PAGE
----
Types of Translation Techniques and MethodsDaniel Kráľ 17.09.2021 About Translations Reading time: 6 min.
As discussed in the previous article, translation is a highly versatile professional field. Translators are language experts who often specialize in a specific field, such as law or medicine. However, they not only need to possess knowledge, but also need to have a well-developed translation methodology. In this article, we will explore the different translation methods and techniques that occur in this line of work and explain how they work.
Whenever you are reading something in a foreign language, your go-to response might be to try Google Translate first. And there is nothing wrong with that. Google Translate, and similar tools, have come a long way and can get a lot of the translation quite right. That is, until they get something very, very wrong, and a work safety article on “Fall protection” in English becomes a confusing piece on “otoño protección” (Autumn protection) in Spanish. A professional translator would know to use context cues and not attempt a word-for-word translation, but online translation services have yet to get that smart.
In a professional setting, like a courtroom for example, a translator can act as a smartphone app when asked to translate a text out loud into the target language. This is called sight translation, and it combines both translation and interpretation into one art. While it is very challenging for the translator, they will certainly do a far better job than an app because they know which sight translation techniques and methods can bring out the content and ”feel” of the translated text. Now let’s have an in-depth look at the translation methods and procedures.
One common translation method is called free translation. This can be referred to as creative translation, and, in a way, it is translation by any means necessary. This doesn’t mean that it’s inaccurate, more so that the translator doesn’t focus on the syntax and style of the source language. Instead, the reproduced text will be an accurate translation of the original, but it might not exactly mirror the original’s structure, grammar and register.
A similar method is called idiomatic translation, which reproduces the message of the original text by specifically utilizing the target language’s idioms and colloquialisms. This creates segments that look different and could not be translated directly, yet are still very similar in meaning.
On the other hand, a method called faithful translation attempts the opposite: creating a precise translation while sticking closely to the original’s syntax and grammatical structure.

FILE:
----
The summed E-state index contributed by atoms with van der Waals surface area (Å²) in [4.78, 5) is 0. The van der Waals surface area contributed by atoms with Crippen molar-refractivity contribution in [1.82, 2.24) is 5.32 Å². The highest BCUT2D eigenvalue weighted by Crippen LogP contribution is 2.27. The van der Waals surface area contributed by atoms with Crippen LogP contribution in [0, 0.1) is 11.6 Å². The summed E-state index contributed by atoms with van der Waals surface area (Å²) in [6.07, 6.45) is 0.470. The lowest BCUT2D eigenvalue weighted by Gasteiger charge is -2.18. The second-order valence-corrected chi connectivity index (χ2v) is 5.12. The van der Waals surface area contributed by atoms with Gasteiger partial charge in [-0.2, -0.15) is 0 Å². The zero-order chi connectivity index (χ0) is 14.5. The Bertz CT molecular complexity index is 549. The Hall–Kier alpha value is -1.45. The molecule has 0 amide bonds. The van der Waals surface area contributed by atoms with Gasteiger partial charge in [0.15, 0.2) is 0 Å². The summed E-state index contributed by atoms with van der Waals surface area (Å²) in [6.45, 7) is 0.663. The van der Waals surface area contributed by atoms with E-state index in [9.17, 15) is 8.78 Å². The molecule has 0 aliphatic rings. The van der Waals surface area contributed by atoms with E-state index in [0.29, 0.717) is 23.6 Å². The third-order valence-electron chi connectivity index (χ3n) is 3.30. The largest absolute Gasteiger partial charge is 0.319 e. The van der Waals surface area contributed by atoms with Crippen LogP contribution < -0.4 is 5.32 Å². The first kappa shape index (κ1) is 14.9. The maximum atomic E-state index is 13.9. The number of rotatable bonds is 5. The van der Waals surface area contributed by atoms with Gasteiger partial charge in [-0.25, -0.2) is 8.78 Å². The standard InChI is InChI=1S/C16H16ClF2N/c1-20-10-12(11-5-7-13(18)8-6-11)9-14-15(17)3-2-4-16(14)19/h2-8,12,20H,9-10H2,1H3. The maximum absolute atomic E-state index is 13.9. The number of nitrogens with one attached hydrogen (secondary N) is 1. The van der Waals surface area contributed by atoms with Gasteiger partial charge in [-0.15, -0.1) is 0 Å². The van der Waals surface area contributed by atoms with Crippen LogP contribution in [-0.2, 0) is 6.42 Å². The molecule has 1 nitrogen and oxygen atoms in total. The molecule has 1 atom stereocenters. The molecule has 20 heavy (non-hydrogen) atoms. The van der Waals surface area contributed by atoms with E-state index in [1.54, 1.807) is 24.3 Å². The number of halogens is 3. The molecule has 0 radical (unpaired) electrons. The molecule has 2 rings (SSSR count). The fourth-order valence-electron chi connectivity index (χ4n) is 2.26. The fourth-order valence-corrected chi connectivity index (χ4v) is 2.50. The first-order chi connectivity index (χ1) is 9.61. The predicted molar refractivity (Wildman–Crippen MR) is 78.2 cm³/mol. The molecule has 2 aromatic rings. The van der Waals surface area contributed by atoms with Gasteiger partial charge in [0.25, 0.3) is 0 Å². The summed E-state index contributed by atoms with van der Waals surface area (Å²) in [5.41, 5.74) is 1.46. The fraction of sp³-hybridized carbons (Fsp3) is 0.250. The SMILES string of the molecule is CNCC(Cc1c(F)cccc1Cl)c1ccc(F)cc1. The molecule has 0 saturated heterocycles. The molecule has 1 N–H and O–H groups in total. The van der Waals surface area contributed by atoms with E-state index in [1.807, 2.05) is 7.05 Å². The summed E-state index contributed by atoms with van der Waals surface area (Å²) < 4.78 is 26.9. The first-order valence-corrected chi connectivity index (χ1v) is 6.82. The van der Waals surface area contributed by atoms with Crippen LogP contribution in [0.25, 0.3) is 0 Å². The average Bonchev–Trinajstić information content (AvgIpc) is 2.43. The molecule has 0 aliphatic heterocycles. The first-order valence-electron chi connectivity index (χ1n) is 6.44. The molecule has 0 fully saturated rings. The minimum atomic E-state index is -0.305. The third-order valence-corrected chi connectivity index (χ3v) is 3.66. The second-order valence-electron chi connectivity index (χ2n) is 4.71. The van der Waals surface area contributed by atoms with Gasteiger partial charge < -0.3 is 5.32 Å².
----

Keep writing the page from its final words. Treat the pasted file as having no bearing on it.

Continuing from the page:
Similarly, semantic translation closely relates to faithful translation, but it pays even closer attention to how the target language text looks, to its aesthetic fidelity when compared to the original. For example, while free translation might be perfectly suited for creative, marketing texts, faithful translation might be more appropriate for legal texts, where even the smallest nuance matters. Along the same lines, two languages might utilize completely different idioms to convey the same idea, but a legal text should look, sound and feel like a legal text no matter the language.
Each method discussed above achieves a slightly different effect. However, this end result can be achieved through different combinations of various translation techniques. In general, we recognize two main types of translation techniques: direct translation techniques and oblique translation techniques.
Direct translation techniques can be used when the elements of the text being translated are similar in both the source and target languages. These elements, such as grammar and sentence structure, or particular concepts about them, can be transposed from one language to another.
Oblique translation techniques are applicable when the former is impossible, when the meaning must be changed slightly, or the grammar and style of the text must be played with to translate it. These major techniques already match to some of the overarching methods we saw earlier, but let’s break this down even further.
Direct Translation Techniques
The bottom-line of direct translation techniques is literal translation. Other types include borrowing, and calque.
Literal translation is attempting a word-for-word translation that is as close as possible to the original, especially regarding the text’s structure and grammar. While this can lead to very accurate translations, a rather large caveat exists. It can only be used for certain structures between certain languages, as there is no universal magic wand for using literal translation on everything.
Languages that use more rigid syntax rules, especially the ones that share these rules, lend themselves to literal translations. On the other hand, languages with very fluid sentence structures, like Slovak, would not be as suitable for literal translation into languages like English, which has a more rigid syntax. When we cannot use literal translation alone, we supplement it with calque or borrowing techniques.